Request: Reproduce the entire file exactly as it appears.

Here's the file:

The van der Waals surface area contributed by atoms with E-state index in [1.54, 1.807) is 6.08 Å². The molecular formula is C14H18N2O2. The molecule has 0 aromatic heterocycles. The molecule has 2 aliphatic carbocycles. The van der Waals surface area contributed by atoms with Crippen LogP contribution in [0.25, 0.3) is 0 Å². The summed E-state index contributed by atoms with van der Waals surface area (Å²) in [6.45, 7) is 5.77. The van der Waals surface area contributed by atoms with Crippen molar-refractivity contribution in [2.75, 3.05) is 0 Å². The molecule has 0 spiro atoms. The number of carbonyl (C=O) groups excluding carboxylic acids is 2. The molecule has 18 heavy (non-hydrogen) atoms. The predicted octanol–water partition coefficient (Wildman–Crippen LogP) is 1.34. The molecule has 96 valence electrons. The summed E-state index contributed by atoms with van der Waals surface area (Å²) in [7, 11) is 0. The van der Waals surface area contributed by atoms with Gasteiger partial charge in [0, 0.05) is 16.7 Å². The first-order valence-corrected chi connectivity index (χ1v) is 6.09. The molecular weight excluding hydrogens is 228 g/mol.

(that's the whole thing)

The van der Waals surface area contributed by atoms with E-state index in [1.54, 1.807) is 6.08 Å². The molecular formula is C14H18N2O2. The molecule has 0 aromatic heterocycles. The molecule has 2 aliphatic carbocycles. The van der Waals surface area contributed by atoms with Crippen LogP contribution in [0.25, 0.3) is 0 Å². The summed E-state index contributed by atoms with van der Waals surface area (Å²) in [6.45, 7) is 5.77. The van der Waals surface area contributed by atoms with Crippen molar-refractivity contribution in [2.75, 3.05) is 0 Å². The molecule has 0 spiro atoms. The number of carbonyl (C=O) groups excluding carboxylic acids is 2. The molecule has 18 heavy (non-hydrogen) atoms. The predicted octanol–water partition coefficient (Wildman–Crippen LogP) is 1.34. The molecule has 96 valence electrons. The summed E-state index contributed by atoms with van der Waals surface area (Å²) in [7, 11) is 0. The van der Waals surface area contributed by atoms with Gasteiger partial charge in [0, 0.05) is 16.7 Å². The first-order valence-corrected chi connectivity index (χ1v) is 6.09. The molecular weight excluding hydrogens is 228 g/mol.